Let’s just get this out of the way first.
I did get some knitting done before we had to leave to go pick up Dusty in Pahrump, Nevada. You may remember from last week that I had finished the “Everyday Play” dress for Lauren, the Habitat Girl, who will be auctioned off (she’s a doll—literally) at the silent auction to be held at Habitat for Humanity, Park City’s, annual Overall Ball on October 22nd. If you’re going to be in Utah in October, come to the ball and look for Lauren. She’ll be the one wearing overalls.
I finished the dress last week, and planned to make the jacket to go with it. I wanted to get it done before our trip, if possible. I did, and here’s Lauren modeling it.
She was so thrilled with her outfit that she took a selfie with her friends, Gabi and Dolly. That was when I realized that Lauren is left-handed.
All three girls are lovely, but Lauren is always smiling. She’s very happy to be off that shelf at Michael’s.
The yarn was left over from my Embossed-stitch Socks. I had dyed a hank of Knit Picks Stroll Tweed in "Bare" using Neon Green food coloring and the sun-tea method. The jacket is made from the leftovers. After finishing the jacket, I had very little left. Lauren is a Modern Girls Doll from Michael's, made by Creatology.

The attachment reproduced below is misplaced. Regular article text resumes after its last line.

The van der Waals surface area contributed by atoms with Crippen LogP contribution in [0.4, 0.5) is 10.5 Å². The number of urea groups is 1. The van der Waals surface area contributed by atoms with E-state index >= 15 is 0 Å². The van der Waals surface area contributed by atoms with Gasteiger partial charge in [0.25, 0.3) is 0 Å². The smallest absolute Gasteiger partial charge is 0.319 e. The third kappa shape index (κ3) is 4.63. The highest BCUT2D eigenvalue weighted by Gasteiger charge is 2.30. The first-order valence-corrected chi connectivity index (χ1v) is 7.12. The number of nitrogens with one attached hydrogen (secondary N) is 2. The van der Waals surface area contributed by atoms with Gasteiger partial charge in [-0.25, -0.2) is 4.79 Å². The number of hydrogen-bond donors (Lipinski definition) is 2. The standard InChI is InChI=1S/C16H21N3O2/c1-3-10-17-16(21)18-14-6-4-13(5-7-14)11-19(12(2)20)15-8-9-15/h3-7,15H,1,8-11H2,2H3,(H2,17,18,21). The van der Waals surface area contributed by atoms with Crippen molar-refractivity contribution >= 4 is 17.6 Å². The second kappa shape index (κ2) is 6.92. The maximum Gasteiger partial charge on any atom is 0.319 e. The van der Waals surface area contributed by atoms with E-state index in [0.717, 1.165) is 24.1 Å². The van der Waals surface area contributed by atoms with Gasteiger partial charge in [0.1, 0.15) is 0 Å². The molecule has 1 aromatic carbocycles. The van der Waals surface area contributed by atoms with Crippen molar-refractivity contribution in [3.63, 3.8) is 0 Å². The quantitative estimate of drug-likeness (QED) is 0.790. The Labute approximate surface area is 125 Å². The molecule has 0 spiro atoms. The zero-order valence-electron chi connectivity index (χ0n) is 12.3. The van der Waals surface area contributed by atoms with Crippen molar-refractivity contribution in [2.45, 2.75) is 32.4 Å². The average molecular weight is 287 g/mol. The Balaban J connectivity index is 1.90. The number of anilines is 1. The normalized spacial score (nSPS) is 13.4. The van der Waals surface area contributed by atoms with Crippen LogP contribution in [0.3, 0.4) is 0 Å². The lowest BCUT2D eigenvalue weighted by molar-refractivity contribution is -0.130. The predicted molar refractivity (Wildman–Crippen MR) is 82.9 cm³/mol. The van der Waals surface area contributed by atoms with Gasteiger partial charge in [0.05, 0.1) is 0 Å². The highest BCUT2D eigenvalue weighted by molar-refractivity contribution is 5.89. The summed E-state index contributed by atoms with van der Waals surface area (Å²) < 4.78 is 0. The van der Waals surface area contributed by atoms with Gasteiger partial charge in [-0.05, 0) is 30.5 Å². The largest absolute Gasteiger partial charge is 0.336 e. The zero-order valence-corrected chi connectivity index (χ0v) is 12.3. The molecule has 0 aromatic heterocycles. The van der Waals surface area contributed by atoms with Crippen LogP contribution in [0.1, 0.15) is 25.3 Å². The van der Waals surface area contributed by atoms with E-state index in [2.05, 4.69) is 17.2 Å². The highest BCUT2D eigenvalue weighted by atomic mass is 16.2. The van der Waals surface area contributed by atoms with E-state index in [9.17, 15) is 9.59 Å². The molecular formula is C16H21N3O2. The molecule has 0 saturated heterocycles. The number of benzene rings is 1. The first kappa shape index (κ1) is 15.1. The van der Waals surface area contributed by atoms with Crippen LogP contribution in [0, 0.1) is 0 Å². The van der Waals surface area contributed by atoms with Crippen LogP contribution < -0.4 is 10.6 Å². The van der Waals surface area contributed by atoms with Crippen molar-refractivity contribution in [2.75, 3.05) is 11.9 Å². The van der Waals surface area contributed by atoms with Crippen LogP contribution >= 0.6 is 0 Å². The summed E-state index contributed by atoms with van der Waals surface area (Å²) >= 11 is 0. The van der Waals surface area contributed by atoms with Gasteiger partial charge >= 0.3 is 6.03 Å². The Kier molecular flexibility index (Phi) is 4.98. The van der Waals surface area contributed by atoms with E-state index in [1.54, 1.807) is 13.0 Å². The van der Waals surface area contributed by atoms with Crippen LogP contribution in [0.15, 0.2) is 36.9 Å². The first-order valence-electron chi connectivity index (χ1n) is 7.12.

During the trip to Pahrump to pick up Dusty, I got some work done on my “So-not-my-palette Cardigan.”
The yarn is Knit Picks Palette in Fuchsia, Fairy Tale, Cosmopolitan, Serpentine, Semolina, Turmeric, Black, Macaw and Alfalfa.
We stayed at the Best Western in Pahrump, which was only about five minutes from the home of our breeder, Marie Hedeman, of Ash’s Mystical Poodles. We had to pay extra for Rocky at the motel, so he got to share the bed with us. My guys were tired after the long trip in the car. (About seven hours, not counting the detour to Trader Joe’s in Las Vegas.)
Marie’s an AKC “Breeder of Merit,” the first breeder of any breed awarded that title in Nevada. She breeds not just for conformation (how the dog conforms to the ideal of the breed), but also for health, leaning on genetics and veterinary testing of the parents, as well as the health care of the mother during pregnancy and that of the mother and puppies after they are born. She raises them in a home environment, where they are handled, groomed, played with and talked to. The puppies get used to the clippers and even their names, once the adoptive families know what they will call them. Right before they leave for their new homes, they play in and around a crate like the one they will take with them, wear a collar and leash and pick out some toys to take with them.
Marie and Rocky were glad to see each other again, and the two pups played a bit before we had to get into the car for the trip home. Marie gave Rocky a “cigar” to celebrate the new baby. (It’s a beef trachea, tasty chewing. Not on my diet, but Rocky enjoyed it.)
The trip home was uneventful. Dusty either slept or chewed a toy. We think he will be a good traveler. He wasn’t sick, and each time we stopped, he only fussed for a few seconds after being returned to his crate. He seems to enjoy hanging out in it.
His new “room” is our kitchen, which we blocked off with a baby gate and my fiber-sifting mesh. He had to explore his surroundings. (It’s a good thing I removed the candles from that shelf.)